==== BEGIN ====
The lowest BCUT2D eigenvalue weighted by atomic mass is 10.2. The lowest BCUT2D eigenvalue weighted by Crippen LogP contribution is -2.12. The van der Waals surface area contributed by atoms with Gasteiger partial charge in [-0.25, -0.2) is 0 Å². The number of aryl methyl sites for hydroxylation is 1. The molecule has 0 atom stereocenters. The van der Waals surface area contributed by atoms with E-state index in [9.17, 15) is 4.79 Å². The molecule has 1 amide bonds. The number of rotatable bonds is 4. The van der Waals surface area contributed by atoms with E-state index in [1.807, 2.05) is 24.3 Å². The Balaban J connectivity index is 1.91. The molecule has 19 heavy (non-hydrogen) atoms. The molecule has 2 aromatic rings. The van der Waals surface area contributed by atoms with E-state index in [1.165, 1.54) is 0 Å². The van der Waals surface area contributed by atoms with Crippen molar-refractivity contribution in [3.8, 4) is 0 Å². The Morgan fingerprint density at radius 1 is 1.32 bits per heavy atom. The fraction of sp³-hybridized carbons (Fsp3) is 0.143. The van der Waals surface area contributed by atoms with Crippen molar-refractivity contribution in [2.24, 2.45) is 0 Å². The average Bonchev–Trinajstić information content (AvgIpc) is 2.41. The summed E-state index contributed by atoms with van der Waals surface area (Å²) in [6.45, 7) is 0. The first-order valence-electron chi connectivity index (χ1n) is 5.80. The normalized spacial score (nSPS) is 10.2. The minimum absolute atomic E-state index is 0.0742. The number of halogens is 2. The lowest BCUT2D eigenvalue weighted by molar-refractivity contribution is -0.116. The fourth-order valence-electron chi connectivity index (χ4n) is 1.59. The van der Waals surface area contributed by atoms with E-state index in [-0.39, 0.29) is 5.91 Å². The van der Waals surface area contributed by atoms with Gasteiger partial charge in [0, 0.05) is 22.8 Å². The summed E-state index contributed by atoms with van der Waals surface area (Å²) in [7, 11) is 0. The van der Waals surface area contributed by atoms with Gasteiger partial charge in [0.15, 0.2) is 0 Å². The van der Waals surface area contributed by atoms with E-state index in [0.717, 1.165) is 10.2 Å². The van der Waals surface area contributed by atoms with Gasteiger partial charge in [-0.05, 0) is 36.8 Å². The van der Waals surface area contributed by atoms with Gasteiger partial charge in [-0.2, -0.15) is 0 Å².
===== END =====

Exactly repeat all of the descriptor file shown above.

The lowest BCUT2D eigenvalue weighted by atomic mass is 10.2. The lowest BCUT2D eigenvalue weighted by Crippen LogP contribution is -2.12. The van der Waals surface area contributed by atoms with Gasteiger partial charge in [-0.25, -0.2) is 0 Å². The number of aryl methyl sites for hydroxylation is 1. The molecule has 0 atom stereocenters. The van der Waals surface area contributed by atoms with E-state index in [9.17, 15) is 4.79 Å². The molecule has 1 amide bonds. The number of rotatable bonds is 4. The van der Waals surface area contributed by atoms with E-state index in [1.807, 2.05) is 24.3 Å². The Balaban J connectivity index is 1.91. The molecule has 19 heavy (non-hydrogen) atoms. The molecule has 2 aromatic rings. The van der Waals surface area contributed by atoms with E-state index in [1.165, 1.54) is 0 Å². The van der Waals surface area contributed by atoms with Crippen molar-refractivity contribution in [3.8, 4) is 0 Å². The Morgan fingerprint density at radius 1 is 1.32 bits per heavy atom. The fraction of sp³-hybridized carbons (Fsp3) is 0.143. The van der Waals surface area contributed by atoms with Crippen molar-refractivity contribution in [2.24, 2.45) is 0 Å². The average Bonchev–Trinajstić information content (AvgIpc) is 2.41. The summed E-state index contributed by atoms with van der Waals surface area (Å²) in [6.45, 7) is 0. The first-order valence-electron chi connectivity index (χ1n) is 5.80. The normalized spacial score (nSPS) is 10.2. The minimum absolute atomic E-state index is 0.0742. The number of halogens is 2. The lowest BCUT2D eigenvalue weighted by molar-refractivity contribution is -0.116. The fourth-order valence-electron chi connectivity index (χ4n) is 1.59. The van der Waals surface area contributed by atoms with E-state index in [-0.39, 0.29) is 5.91 Å². The van der Waals surface area contributed by atoms with Gasteiger partial charge in [0, 0.05) is 22.8 Å². The summed E-state index contributed by atoms with van der Waals surface area (Å²) in [7, 11) is 0. The van der Waals surface area contributed by atoms with Gasteiger partial charge in [0.15, 0.2) is 0 Å². The van der Waals surface area contributed by atoms with E-state index in [0.717, 1.165) is 10.2 Å². The van der Waals surface area contributed by atoms with Gasteiger partial charge in [-0.05, 0) is 36.8 Å². The van der Waals surface area contributed by atoms with Gasteiger partial charge in [-0.2, -0.15) is 0 Å².